I have told them that my family doesn’t want to see me.
"Does that mean they don't want to see us either?"  They wondered.  What did we do?"

 I've answered as honestly and vaguely as I can.
 I have told them that maybe someday they will meet their grandparents.  I have told them my family doesn't want to see me because they are angry with me, and it has absolutely nothing to do with them.
I explained that someone in the family, isn't safe with children.
My family is angry with me for talking about it publicly, and they cut me off.
They want to pretend that it didn't happen.

My children know about my activism. They have been told many times that when it comes to children's safety there are no secrets.  They know that I helped start a child safety organization in our neighborhood.
I hoped this answer would somehow make sense to them.

The older my children get, the more relevant it seems, to tell them the truth.
 I have a public blog, and more importantly, I know that if we are to heal as  individuals, as family and community, sexual abuse is not, and can not be a secret.

 At the same time, I want to protect my children from my pain and trauma.
I don't want them to feel burdened or frightened by my past.

I decided this Pesach, that I was ready to say something to my children from a place of strength.
What could be a better time than at the seder, when it is a mitzvah to talk about our national trauma and redemption?
When we are supposed to feel as if we personally were redeemed.
I was personally redeemed.
The story of YetziasMitzrayim is my own story.
I have come from avdus leceherus.

I begin the discussion with a question and a story.

"Why do we thank Hashem for taking us out of Mitzrayim when he is the one who put us there in the first place?"
One child guesses that Hashem was testing us.

"A little girl is chasing her ball into the street as a car is about to speed past.  Just as she is about to step off the curb, she trips. The little girl is crying and bleeding.
But, her parents are so grateful!
 So relieved!  They thank and praise Hashem.
The little girl is angry.
Can't her parents see that she is hurt and bleeding?
How can they be so happy when she is hurt? 

The toddler has no ability to see the bigger picture and understand the disaster that almost took place.

We too, do not always see the bigger picture and understand why painful things happen to us."
But we know that everything Hashem does is ultimately good.

My children are listening.

"I had a very challenging childhood."  I continue calmly, as if recounting the time I broke my leg when I was twelve.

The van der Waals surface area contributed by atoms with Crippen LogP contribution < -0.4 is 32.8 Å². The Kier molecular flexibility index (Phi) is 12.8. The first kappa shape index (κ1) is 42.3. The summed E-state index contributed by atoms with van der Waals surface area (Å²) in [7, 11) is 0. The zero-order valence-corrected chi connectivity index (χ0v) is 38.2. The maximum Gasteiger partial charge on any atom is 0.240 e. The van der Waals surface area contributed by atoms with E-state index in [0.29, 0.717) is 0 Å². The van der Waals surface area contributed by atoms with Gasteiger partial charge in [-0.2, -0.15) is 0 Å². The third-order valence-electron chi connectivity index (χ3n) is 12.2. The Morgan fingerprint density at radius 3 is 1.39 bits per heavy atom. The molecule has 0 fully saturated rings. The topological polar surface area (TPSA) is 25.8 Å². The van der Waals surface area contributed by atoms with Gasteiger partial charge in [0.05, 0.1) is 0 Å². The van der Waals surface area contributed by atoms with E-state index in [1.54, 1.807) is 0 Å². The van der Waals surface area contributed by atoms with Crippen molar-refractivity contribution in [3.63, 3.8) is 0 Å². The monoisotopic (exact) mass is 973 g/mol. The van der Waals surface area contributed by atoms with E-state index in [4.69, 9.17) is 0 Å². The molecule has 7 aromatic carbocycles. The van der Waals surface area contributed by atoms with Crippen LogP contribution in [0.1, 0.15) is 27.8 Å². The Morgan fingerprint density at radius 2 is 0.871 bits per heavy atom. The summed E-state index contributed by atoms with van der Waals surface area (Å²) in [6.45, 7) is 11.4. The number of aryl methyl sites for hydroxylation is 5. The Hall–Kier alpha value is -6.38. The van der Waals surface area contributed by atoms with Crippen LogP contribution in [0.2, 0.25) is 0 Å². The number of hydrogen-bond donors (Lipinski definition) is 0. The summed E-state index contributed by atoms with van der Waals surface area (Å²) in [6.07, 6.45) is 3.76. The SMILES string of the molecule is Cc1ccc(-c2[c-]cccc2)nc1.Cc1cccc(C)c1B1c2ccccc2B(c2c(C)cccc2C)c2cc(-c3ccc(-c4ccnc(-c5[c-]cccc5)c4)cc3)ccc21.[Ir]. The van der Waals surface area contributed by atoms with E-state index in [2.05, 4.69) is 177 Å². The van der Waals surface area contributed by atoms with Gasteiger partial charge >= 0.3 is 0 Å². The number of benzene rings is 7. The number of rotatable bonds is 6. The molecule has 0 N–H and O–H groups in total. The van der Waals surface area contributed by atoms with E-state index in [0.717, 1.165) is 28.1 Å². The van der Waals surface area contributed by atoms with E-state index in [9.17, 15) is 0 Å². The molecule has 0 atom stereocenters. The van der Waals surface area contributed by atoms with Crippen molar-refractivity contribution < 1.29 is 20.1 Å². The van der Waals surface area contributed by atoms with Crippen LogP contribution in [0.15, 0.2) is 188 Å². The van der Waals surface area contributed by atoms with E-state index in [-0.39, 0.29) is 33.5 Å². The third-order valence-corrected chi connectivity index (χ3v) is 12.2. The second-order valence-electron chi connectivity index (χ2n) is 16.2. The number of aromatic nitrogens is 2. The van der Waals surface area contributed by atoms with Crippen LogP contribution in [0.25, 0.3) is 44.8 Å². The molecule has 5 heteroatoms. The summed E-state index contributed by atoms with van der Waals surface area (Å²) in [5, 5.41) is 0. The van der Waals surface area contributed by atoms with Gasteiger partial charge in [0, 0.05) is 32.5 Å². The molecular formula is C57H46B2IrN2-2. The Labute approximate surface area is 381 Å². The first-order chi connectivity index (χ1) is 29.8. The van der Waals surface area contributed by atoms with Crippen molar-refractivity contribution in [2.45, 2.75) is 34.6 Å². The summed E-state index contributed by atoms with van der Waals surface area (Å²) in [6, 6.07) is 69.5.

"I was sexually abused by my father and my grandfather and it made me feel very bad about myself. At one point, I didn't think I would ever be able to get married or have children.
And now, look at us here at our Seder!
  I am married, and I have you wonderful children!  As far as I know, I am the only one of my immediate family who has the zechus of living in Eretz Yisrael.  Hashem saved me, and not only am I OK, but I now help other people who have been through similar experiences."

As I speak, my oldest son, a teenager, puts his hand on my back.
My daughter, seven, bounces up and down on the couch.  Her mind, I think, is on the afikomen wish list I helped her write earlier.
My middle son, soon to be Bar Mitzvah asks, "What is sexual abuse?"

 "Sexual abuse is when someone with more power than you forces you to do something with your body that you don't want to."
"Well, you force me to wash the dishes all the time!"  He smiles triumphantly.
"I mean, if someone forces you to do something sexual with your body."
"Do you see the difference?"

The conversation moves on, but I stay in the moment savoring my freedom.
Freedom from shame and silence.
 Freedom from self hatred.
Freedom from my past which is, in this moment in the past, where it belongs.

Friday, July 15, 2016

All Who Go do not Return By: Shulem Deen (a review)

Shulem Deen, your story, really touches me.  I am in the middle of reading it right now and I find it strong, brave, and heartbreaking, all at the same time.  Your book and your message are so important.
They are also very personal.
The world I grew up in, similar and yet different than the one you did, also tried to destroy my soul.
 I grew up litvish, yeshivish and was molested in a yeshiva by a rosh yeshiva (my grandfather) and his talmidim (one who was my father).